Jump to ContentJump to Main Navigation
Juvenile Justice in Global Perspective$
Users without a subscription are not able to see the full content.

Franklin E. Zimring, Maximo Langer, and David S. Tanenhaus

Print publication date: 2015

Print ISBN-13: 9781479826537

Published to NYU Press Scholarship Online: March 2016

DOI: 10.18574/nyu/9781479826537.001.0001

Show Summary Details
Page of

PRINTED FROM NYU Press SCHOLARSHIP ONLINE (www.nyu.universitypressscholarship.com). (c) Copyright University of NYU Press Press, 2021. All Rights Reserved. An individual user may print out a PDF of a single chapter of a monograph in NYSO for personal use.date: 11 April 2021

Legislative Impact, Political Change, and Juvenile Detention

Legislative Impact, Political Change, and Juvenile Detention

Comparing South Korea and Japan

Chapter:
(p.370) 9 Legislative Impact, Political Change, and Juvenile Detention
Source:
Juvenile Justice in Global Perspective
Author(s):

Jae-Joon Chung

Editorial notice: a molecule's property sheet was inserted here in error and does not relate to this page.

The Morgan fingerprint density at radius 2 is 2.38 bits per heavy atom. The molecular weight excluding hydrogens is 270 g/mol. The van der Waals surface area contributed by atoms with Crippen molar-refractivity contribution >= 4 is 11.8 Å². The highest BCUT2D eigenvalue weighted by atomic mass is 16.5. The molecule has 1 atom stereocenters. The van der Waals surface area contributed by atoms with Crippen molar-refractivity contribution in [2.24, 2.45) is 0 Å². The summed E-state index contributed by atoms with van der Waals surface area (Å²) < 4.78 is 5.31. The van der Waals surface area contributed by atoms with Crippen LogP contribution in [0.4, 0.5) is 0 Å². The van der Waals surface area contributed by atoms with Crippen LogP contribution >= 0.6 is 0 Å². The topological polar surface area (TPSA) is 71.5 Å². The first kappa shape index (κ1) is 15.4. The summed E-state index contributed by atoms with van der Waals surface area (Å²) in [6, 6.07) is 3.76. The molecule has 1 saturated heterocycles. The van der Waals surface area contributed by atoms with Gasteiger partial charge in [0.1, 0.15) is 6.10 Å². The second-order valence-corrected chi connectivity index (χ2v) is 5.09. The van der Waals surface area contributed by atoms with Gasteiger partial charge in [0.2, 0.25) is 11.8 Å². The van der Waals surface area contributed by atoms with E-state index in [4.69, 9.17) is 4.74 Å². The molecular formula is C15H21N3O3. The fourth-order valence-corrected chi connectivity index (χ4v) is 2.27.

Publisher:
NYU Press
DOI:10.18574/nyu/9781479826537.003.0009

This chapter assesses the impact of legislative change and political change on juvenile justice policy in Japan and South Korea. In Japan, the changes that invite analysis are legislation that shifted policies and procedures in criminal justice and in juvenile justice over the period after the mid-1990s. This was an era of economic recession and modestly expanding crime in Japan. The ruling political party was under pressure as the economic decline continued and public dissatisfaction with the government grew. One result of this situation was significant “get tough” measures directed at juvenile crime and its punishments in 2000 and 2007. The major shift examined in South Korea was the replacement of a long-serving series of right-wing political presidents with popularly elected presidents from left-leaning political parties in the decade after 1997. While there were no major legislative changes in either criminal or juvenile justice, there was ample room for discretionary powers of judges, prosecutors, and administrator to make changes in practice that did not require any shift in formal statutory law.

Keywords:   juvenile justice system, youth justice, juvenile courts, political change, legislative change, juvenile justice reform

NYU Press Scholarship Online requires a subscription or purchase to access the full text of books within the service. Public users can however freely search the site and view the abstracts and keywords for each book and chapter.

Please, subscribe or login to access full text content.

If you think you should have access to this title, please contact your librarian.

To troubleshoot, please check our FAQs, and if you can't find the answer there, please contact us.